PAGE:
I regard visiting them there as a trip to the ‘bright lights’, to civilisation, to somewhere with daily buses, pubs, shops and entertainment within walking distance. I do not regard it as a visit to the ‘country’. But then I found myself in the middle of a maize maze and had to reassess my opinion of the area. The maize happened to be a maze too, but its primary function was winter fodder for the cattle. It was a great bit of diversification on this particular farm, a farm which, undoubtedly, is in the countryside, but jump into a car and head south and after a few minutes you’re in London (unless there is a traffic jam, then it takes and hour and a half to inch a couple of miles).
I suppose to someone from the middle of the city, that village is countryside, but countryside not as I know it. Countryside to me means wild remoteness, mountains full of sheep, cattle poo on the road, wide open spaces and gaps between houses, except perhaps in the ‘towns’ which are so vastly smaller than Lacey Green, one could argue their right even to call themselves a ‘village’.
Lacey Green, a village with a few shops, several pubs and a school, surrounded on all sides by arable land, with a working windmill and fields with fatly grazing cattle, is still a ‘country’ village, but with all the advantages of a town.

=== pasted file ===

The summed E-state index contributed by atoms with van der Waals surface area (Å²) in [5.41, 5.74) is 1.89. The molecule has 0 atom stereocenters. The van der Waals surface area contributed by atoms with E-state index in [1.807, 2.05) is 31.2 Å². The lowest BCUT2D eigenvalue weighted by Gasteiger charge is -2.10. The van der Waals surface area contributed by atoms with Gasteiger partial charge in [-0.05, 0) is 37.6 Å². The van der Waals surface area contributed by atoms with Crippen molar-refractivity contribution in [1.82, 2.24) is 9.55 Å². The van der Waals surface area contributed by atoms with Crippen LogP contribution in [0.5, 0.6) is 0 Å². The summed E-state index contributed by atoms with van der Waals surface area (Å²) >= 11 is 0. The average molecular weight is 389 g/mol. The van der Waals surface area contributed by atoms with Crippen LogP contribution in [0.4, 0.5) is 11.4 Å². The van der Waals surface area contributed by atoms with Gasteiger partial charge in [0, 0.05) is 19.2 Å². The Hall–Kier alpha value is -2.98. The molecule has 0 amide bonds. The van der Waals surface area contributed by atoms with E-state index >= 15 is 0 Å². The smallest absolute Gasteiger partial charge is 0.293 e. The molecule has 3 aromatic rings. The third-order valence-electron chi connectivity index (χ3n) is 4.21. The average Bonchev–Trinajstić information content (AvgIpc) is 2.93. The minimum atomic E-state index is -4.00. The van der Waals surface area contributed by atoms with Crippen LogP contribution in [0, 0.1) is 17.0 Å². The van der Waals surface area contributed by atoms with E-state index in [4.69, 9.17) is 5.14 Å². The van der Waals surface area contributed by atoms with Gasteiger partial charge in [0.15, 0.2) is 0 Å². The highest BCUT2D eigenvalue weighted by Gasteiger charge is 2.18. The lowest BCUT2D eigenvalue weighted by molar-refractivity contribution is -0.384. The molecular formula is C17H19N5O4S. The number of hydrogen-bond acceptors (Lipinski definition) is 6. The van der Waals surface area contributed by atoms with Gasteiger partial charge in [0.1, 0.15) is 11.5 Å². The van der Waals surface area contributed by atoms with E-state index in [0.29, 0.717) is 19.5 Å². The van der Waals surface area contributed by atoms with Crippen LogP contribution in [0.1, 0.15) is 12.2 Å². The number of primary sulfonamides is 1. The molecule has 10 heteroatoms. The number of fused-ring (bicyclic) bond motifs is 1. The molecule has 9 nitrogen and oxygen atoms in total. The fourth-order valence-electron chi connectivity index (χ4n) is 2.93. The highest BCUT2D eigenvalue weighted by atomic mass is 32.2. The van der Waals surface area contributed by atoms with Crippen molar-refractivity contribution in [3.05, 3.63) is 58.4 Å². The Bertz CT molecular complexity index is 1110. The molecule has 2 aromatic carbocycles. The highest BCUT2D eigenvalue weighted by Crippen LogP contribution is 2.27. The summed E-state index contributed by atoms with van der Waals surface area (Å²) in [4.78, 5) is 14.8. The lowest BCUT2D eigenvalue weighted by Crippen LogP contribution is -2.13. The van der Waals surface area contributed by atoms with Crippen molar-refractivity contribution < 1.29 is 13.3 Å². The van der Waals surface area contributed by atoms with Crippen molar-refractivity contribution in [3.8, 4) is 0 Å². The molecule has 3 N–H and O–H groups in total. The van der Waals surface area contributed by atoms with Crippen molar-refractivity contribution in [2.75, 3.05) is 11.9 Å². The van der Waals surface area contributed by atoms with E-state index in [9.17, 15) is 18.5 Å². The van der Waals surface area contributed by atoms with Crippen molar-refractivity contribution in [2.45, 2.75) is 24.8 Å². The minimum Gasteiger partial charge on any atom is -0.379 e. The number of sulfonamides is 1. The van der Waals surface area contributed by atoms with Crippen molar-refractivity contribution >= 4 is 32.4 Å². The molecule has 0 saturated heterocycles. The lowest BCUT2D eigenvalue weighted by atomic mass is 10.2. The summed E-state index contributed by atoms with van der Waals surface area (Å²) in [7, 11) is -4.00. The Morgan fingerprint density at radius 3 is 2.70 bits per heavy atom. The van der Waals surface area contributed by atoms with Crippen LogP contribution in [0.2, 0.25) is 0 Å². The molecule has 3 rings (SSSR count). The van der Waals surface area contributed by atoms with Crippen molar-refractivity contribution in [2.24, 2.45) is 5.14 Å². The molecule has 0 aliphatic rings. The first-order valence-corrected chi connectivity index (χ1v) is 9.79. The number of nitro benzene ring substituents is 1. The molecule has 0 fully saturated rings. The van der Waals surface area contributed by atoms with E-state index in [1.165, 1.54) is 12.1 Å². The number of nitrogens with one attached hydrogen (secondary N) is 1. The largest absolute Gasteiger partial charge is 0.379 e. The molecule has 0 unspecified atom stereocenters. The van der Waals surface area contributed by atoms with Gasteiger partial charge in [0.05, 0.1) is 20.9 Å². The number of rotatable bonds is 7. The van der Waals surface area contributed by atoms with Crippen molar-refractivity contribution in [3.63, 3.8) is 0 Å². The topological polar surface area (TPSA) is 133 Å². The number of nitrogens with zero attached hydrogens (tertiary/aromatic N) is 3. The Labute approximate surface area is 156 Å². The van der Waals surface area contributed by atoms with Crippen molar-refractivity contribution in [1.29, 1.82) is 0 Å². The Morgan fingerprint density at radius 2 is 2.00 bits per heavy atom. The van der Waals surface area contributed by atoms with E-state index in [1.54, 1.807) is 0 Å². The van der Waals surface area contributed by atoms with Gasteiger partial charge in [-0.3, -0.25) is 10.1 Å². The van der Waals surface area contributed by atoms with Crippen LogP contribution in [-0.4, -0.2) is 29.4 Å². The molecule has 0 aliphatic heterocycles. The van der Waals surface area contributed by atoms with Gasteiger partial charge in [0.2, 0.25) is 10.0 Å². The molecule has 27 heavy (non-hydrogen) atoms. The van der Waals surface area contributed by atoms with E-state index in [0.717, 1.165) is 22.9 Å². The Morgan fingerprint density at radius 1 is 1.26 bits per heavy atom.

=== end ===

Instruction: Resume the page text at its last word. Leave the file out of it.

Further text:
I suppose I am admitting here that I am an inverse rural snob, but what I really should be saying is that I have just woken up to the fact that there is a rural hierarchy. At one end of the scale you have villages within shouting distance of London (or Cardiff or Edinburgh) and the advantages (and, arguably, disadvantages) that proximity to the capital brings. At the other end of the scale are remote settlements on teeny tiny islands in the middle of the sea where you get post once a month.
In between these two extremes are a whole gamut of villages and rural hamlets. The nearer you get to the cities the more expensive property becomes and outside every house is a Porsche, Mercedes or BMW 4x4. The postman visits everyday, groaning under the weight of the Boden parcels ready for the weekend trip to Cornwall. The further away you get from the cities you start to hit the disadvantages of remoteness – it takes ages to get anywhere, you can’t walk to school, the nearest supermarket is 17 miles away, you can get cut off in the winter and you would love to wear Boden, but local wages are so much lower than in the cities you may only be able to afford a few pieces in the sales or second-hand from Ebay.
But perhaps the pressure is less, the further down the rural scale one resides. You don’t have to brush your hair in the morning because there is nobody to see, and if you do pop to the shop in sheep turd-encrusted wellies arms sticky with lanolin from the fleeces in the middle of shearing people won’t bat an eyelid. Although you might encounter someone from a city who has bought a picturesque stone cottage in order to live the country life who then has a lovely anecdote about the wild smelly woman with wool in her hair to tell to their city friends at the weekend.